Elizabeth Knapp

Winner of the Robert H. Winner Memorial Award in 2018

Fourth of July

In America, we like our flags fried
and rolled in powdered sugar,
which is why fireworks always remind us             
of bombs, the shock and awe
of a mighty nation. After the parade,
I feel an overwhelming urge
to take a hot shower, Americana
like grease over everything. If you asked
two of us the same question, you'd get
six different answers, depending
on which side of the news you're on.
On the outskirts of town, a band is playing
well into the night. Some of us are sleeping.
Some would kill us in our sleep.


**

Poem originally appeared in Rise Up Review.
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Airea D. Matthews on Elizabeth Knapp

In Muriel Rukeyser's The Life of Poetry, she famously asserted "American poetry has been part of a culture in conflict." Elizabeth Knapp's wry, smart and broad-ranging sonnet sequence deeply interrogates the articulations of American empire in our everyday lives. The speakers, in their wandering and rumination, recognize the ephemeral absurdities of our contemporary attentions yet willingly implicate themselves in the spectacle of Americana. At stake are the subtle (and not-so-subtle) aggressions that simmer on every American stove: indifference and inattention. If Rukeyser was right, and Americans are in perpetual war, these poems insist the warring is against the self, and that self is fixed on distraction: "Because we can't get away / from ourselves fast enough, we let shiny / objects distract us, all that we see but dare not / touch. . ."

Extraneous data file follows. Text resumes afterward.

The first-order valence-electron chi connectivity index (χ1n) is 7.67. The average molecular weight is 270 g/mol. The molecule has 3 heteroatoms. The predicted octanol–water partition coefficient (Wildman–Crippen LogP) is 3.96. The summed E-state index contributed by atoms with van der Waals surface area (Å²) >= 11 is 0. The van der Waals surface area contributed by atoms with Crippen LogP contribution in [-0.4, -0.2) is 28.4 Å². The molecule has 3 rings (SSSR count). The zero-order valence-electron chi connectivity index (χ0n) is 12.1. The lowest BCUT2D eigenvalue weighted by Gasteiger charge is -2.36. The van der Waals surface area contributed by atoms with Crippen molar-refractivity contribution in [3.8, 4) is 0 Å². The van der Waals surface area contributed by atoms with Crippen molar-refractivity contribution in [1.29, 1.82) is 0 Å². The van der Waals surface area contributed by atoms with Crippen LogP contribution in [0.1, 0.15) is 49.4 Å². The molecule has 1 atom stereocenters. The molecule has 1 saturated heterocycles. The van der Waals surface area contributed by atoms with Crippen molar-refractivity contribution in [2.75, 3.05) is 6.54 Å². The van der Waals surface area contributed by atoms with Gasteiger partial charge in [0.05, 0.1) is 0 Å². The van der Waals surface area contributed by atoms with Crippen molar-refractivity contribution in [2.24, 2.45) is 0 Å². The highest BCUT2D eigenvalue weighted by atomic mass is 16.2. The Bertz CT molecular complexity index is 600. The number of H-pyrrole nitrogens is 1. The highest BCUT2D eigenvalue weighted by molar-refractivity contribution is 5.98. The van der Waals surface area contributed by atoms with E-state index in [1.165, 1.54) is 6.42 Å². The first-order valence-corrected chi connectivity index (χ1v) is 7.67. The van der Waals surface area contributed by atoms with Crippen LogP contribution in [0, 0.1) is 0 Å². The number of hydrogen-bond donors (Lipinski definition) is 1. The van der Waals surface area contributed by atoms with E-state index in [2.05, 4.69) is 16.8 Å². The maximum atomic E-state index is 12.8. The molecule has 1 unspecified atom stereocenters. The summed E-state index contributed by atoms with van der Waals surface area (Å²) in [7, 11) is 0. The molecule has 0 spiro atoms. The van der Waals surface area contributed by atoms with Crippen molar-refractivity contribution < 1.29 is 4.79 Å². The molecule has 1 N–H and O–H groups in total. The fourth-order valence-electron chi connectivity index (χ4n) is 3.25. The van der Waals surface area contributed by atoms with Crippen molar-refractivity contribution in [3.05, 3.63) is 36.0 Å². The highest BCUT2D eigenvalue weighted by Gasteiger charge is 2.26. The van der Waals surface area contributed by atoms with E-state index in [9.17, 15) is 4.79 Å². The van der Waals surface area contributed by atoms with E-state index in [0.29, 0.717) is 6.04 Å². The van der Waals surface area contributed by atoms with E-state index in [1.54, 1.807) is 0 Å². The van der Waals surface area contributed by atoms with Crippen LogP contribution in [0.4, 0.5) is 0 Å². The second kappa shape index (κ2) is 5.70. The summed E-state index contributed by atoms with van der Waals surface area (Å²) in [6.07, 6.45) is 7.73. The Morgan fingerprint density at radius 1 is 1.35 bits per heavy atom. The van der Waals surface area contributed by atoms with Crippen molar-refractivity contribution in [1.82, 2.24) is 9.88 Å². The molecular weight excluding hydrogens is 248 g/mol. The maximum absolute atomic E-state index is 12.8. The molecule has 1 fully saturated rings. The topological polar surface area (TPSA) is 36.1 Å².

As these poems lithely move from an exterior American life to the interior, I was reminded of the ending to Camus's The Myth of Sisyphus: "One must imagine Sisyphus happy." Once hope and expectation are evacuated, all that is left is whatever lies before and behind. As in "Meditation," the final poem in the manuscript, and the only poem that breaks from the sonnet sequence: "Settle down now, sadness. It's time for bed. / You asked for evening. Well, here it is." This work trades hope for a belief in whatever dark beauty American culture offers. And, through the deft and loose deployment of the sonnet, Elizabeth Knapp registers the heartbreak of an unrequited love, one in which the beloved country is wholly incapable of loving you.

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